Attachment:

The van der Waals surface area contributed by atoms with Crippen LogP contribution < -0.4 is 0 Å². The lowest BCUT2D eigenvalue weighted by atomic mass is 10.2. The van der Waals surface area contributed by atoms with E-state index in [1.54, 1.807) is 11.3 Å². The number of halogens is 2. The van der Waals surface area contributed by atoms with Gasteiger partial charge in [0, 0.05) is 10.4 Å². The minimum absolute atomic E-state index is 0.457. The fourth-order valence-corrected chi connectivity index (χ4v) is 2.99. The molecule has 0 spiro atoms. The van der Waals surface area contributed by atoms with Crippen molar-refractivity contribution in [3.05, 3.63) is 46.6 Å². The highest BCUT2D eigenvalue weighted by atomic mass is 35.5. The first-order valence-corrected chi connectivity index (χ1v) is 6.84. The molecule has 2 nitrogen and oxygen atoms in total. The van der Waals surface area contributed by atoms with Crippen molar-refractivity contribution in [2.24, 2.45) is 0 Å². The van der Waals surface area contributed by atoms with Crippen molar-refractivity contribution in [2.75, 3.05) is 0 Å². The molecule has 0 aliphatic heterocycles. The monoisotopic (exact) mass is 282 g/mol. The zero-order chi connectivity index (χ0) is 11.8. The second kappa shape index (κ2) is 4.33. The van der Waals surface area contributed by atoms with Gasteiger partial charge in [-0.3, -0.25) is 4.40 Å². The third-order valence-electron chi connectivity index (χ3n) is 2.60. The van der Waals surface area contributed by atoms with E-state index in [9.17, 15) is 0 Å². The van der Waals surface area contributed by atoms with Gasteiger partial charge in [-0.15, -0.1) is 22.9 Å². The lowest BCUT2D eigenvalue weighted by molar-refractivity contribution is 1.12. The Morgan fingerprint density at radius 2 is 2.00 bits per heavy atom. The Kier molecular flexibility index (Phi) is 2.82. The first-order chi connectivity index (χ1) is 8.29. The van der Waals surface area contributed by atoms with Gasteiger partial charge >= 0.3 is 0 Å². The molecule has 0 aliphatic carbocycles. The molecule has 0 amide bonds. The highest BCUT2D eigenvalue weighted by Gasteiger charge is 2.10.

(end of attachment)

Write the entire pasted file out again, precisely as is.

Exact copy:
The van der Waals surface area contributed by atoms with Crippen LogP contribution < -0.4 is 0 Å². The lowest BCUT2D eigenvalue weighted by atomic mass is 10.2. The van der Waals surface area contributed by atoms with E-state index in [1.54, 1.807) is 11.3 Å². The number of halogens is 2. The van der Waals surface area contributed by atoms with Gasteiger partial charge in [0, 0.05) is 10.4 Å². The minimum absolute atomic E-state index is 0.457. The fourth-order valence-corrected chi connectivity index (χ4v) is 2.99. The molecule has 0 spiro atoms. The van der Waals surface area contributed by atoms with Crippen molar-refractivity contribution in [3.05, 3.63) is 46.6 Å². The highest BCUT2D eigenvalue weighted by atomic mass is 35.5. The first-order valence-corrected chi connectivity index (χ1v) is 6.84. The molecule has 2 nitrogen and oxygen atoms in total. The van der Waals surface area contributed by atoms with Crippen molar-refractivity contribution in [2.24, 2.45) is 0 Å². The van der Waals surface area contributed by atoms with Crippen molar-refractivity contribution in [2.75, 3.05) is 0 Å². The molecule has 0 aliphatic heterocycles. The monoisotopic (exact) mass is 282 g/mol. The zero-order chi connectivity index (χ0) is 11.8. The second kappa shape index (κ2) is 4.33. The van der Waals surface area contributed by atoms with Gasteiger partial charge in [-0.3, -0.25) is 4.40 Å². The third-order valence-electron chi connectivity index (χ3n) is 2.60. The van der Waals surface area contributed by atoms with E-state index in [9.17, 15) is 0 Å². The van der Waals surface area contributed by atoms with Gasteiger partial charge in [-0.15, -0.1) is 22.9 Å². The lowest BCUT2D eigenvalue weighted by molar-refractivity contribution is 1.12. The Morgan fingerprint density at radius 2 is 2.00 bits per heavy atom. The Kier molecular flexibility index (Phi) is 2.82. The first-order chi connectivity index (χ1) is 8.29. The van der Waals surface area contributed by atoms with Gasteiger partial charge >= 0.3 is 0 Å². The molecule has 0 aliphatic carbocycles. The molecule has 0 amide bonds. The highest BCUT2D eigenvalue weighted by Gasteiger charge is 2.10.